‘Ilha de Calma’
‘ Have you found your Ilha de Calma yet?
Every about ten minutes of television programming, consumer’s attention is interrupted by a commercial break. The word ‘break’ takes us to two lines of interpretation. One is ‘brake’ that is connected to brake paddle which when pressed slows down or stops a speeding vehicle. The second means disruption or discontinuity. Advertisers want to break into consumer’s mind and leave behind a message with varying intentions like building awareness, interest, desire, and action (AIDA). But cutting through the perceptual veil or filter is not easy. Consumers erect defense systems to save themselves from these commercial breaks which are like aggressive assaults on their senses. Marketers expect consumers to process their messages which are far more than they can cope with. Therefor a large amount of exposed messages are filtered or blocked out. This is called selective attention.
An average person may be exposed to over 2000 messages in a day. Processing all these would be akin to stuffing a refrigerator with things multiple times of its capacity. It would certainly break down. Consumers avoid this break down by selecting only a few of the stimuli demanding their attention. This is called selective attention. This process helps consumers but it creates problems for communicators. They face a serious challenge: how to cope with this screening out process or selective attention. Money is wasted when ads are created and placed in media but they fail to survive through perceptual process. Once ads achieve exposure, then the next challenge they face is to capture and retain attention. Marketers complain that consumers do not pay attention indiscriminately. Only a miniscule portion of total ads succeed in capturing and retaining attention.
So what strategy would you adopt in crowded destination marketing space? Starting with Kerala’s brilliant campaign (God’s own country) to attract tourists, several other states have joined the bandwagon including Gujarat (Vibrant Gujarat), Uttaranchal (‘Dev Bhumi’), Chattisgarh – Full of Surprises, Arunachal Pradesh ( The Land of Dawnlit Mountains), Andhra Pradesh (Essence of Incredible India, Goa (A perfect holiday destination), Puducherry (Give time a break), Jharkhand ( A new experience) and Karnataka (One state many worlds). One thing that runs common to these campaigns is their focus on attracting tourists on the promise of sense stimulation. They take journey is a sense which involves movement of body on a physical surface tempered delivery on senses like eyes (visuals like jungles, mountains), smells (habitation, flowers, pure air), sound (animals, folk music, prayers), touch (people, land, terrain, rocks, breeze) and taste (gastronomical delights). The destination market is not only crowed (so many states and UTs) but is also heavily advertised. The commonness in their communication as tourist attractions subjects them to the phenomenon of ‘stimulus generalization’. And high cumulative spending on communication subjects their advertising to perceptual filtration process. Hence cutting though or capturing attention is a real challenge for a player who is entering the market late.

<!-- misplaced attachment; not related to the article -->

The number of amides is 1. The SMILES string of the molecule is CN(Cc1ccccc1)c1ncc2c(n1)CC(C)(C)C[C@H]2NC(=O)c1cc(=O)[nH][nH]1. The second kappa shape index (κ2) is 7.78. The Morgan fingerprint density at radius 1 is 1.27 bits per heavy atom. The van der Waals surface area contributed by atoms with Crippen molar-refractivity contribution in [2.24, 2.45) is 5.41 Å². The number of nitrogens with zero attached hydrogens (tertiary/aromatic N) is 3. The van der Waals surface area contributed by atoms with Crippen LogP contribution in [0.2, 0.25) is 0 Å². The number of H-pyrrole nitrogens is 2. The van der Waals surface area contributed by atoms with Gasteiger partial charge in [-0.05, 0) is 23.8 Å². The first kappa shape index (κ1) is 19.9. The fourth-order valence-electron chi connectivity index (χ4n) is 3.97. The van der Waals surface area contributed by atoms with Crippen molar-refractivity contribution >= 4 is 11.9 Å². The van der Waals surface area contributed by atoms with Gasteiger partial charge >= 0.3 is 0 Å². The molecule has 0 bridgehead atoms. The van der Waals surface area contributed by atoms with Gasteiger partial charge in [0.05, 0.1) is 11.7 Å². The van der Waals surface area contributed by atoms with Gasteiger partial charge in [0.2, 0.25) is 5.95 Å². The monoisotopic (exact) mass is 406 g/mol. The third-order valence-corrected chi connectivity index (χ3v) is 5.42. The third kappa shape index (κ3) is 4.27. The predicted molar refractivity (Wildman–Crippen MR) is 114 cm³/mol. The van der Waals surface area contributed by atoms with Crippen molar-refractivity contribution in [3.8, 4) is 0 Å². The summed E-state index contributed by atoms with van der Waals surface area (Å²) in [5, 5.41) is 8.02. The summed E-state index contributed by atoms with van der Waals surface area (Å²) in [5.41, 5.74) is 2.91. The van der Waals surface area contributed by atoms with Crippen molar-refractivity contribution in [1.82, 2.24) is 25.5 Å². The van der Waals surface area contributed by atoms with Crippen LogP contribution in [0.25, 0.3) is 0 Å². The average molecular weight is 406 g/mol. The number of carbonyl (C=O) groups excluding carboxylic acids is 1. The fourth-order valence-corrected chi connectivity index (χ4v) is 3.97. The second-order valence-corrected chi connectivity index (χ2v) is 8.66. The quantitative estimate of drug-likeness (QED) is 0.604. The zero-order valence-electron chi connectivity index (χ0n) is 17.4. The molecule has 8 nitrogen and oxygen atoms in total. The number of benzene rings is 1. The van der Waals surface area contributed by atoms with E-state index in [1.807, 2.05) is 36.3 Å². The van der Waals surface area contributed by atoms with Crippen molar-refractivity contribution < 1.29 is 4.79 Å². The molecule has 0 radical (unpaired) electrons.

So when watching television as soon as commercial break begins the target consumers commission their defense systems to protect them from barrage of intrusive messages. So they look at screens without paying attention. One ad very calm and serene in its construction (as against loud music or characters engaged in noisy conversation) showed camera gently rolling over blue beaches, silent buildings, sun kissed caves, quietly flowing breeze and whispering trees. The ad managed to break through perceptual filter and captured attention by not following typical ad mold. Further, the ad closed with words ‘Ilha de Clama’ appearing on the scene and a simultaneous voice over pronouncing the same which did not make sense. The inability to make sense due to lack of conformity (ambiguity) is likely to disturb mental balance and it increases consumer’s involvement which forces them to look for information to get back to the state of equilibrium. The ad relied upon visual and verbal ambiguity to capture attention. It set people looking for information to make sense opening up their receptivity and sensitivity.
This is followed by print ad in major newspapers. One such ad announced ‘Ilha De Clama is Diu’. Its body copy read as follows (attempts to cash in on heightened receptivity to related information created by television ad):
If you are wondering how to pronounce it, it is Eel-ya-ji-kaal-ma. Don’t rush to get it right. Once in Diu, you will have all the time and quiet to do it. Peaceful beaches, silently swaying hoka trees, gentle sea breeze, quaint churches, and baroque monuments await you here. Come to Diu. Who know , you might find your Ilha de Clama. Another asks directly to its readers: ‘Have you found your Ilha de Clama yet?
Capturing attention is one of the most important challenges for advertisers. Advertisers use many strategies to capture consumer attention. One such strategy relies upon the theory of ambiguity. Things that don’t fit mold are generally noticed. It helps you break through the clutter.